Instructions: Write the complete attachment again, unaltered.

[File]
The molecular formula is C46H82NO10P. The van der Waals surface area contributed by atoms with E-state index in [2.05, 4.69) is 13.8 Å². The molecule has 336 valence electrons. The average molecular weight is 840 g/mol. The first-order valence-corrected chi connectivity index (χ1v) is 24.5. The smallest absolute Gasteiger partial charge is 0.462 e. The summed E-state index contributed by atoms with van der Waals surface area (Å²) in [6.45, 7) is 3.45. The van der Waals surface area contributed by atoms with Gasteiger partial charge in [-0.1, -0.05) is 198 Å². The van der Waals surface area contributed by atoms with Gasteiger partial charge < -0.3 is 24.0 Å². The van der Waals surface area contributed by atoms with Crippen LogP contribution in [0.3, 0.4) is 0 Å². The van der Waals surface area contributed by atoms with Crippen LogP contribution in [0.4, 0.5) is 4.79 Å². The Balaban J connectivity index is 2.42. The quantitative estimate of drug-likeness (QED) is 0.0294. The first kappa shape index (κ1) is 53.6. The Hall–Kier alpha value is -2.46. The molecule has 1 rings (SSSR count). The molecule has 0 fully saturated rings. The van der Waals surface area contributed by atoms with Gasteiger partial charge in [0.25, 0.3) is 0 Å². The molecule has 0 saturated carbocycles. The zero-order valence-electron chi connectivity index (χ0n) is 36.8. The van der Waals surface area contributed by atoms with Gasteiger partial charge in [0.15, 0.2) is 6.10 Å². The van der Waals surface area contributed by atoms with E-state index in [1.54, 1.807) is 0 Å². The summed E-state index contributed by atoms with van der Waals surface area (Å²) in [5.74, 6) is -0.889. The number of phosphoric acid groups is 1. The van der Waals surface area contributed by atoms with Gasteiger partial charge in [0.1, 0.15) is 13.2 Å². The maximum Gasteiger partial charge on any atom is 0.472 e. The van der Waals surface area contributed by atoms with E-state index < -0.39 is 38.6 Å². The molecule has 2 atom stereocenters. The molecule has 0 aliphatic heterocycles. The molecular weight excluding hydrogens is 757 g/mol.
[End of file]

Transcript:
The molecular formula is C46H82NO10P. The van der Waals surface area contributed by atoms with E-state index in [2.05, 4.69) is 13.8 Å². The molecule has 336 valence electrons. The average molecular weight is 840 g/mol. The first-order valence-corrected chi connectivity index (χ1v) is 24.5. The smallest absolute Gasteiger partial charge is 0.462 e. The summed E-state index contributed by atoms with van der Waals surface area (Å²) in [6.45, 7) is 3.45. The van der Waals surface area contributed by atoms with Gasteiger partial charge in [-0.1, -0.05) is 198 Å². The van der Waals surface area contributed by atoms with Gasteiger partial charge < -0.3 is 24.0 Å². The van der Waals surface area contributed by atoms with Crippen LogP contribution in [0.3, 0.4) is 0 Å². The van der Waals surface area contributed by atoms with Crippen LogP contribution in [0.4, 0.5) is 4.79 Å². The Balaban J connectivity index is 2.42. The quantitative estimate of drug-likeness (QED) is 0.0294. The first kappa shape index (κ1) is 53.6. The Hall–Kier alpha value is -2.46. The molecule has 1 rings (SSSR count). The molecule has 0 fully saturated rings. The van der Waals surface area contributed by atoms with Gasteiger partial charge in [0.25, 0.3) is 0 Å². The molecule has 0 saturated carbocycles. The zero-order valence-electron chi connectivity index (χ0n) is 36.8. The van der Waals surface area contributed by atoms with Gasteiger partial charge in [0.15, 0.2) is 6.10 Å². The van der Waals surface area contributed by atoms with E-state index in [1.54, 1.807) is 0 Å². The summed E-state index contributed by atoms with van der Waals surface area (Å²) in [5.74, 6) is -0.889. The number of phosphoric acid groups is 1. The van der Waals surface area contributed by atoms with Gasteiger partial charge in [0.1, 0.15) is 13.2 Å². The maximum Gasteiger partial charge on any atom is 0.472 e. The van der Waals surface area contributed by atoms with E-state index < -0.39 is 38.6 Å². The molecule has 2 atom stereocenters. The molecule has 0 aliphatic heterocycles. The molecular weight excluding hydrogens is 757 g/mol.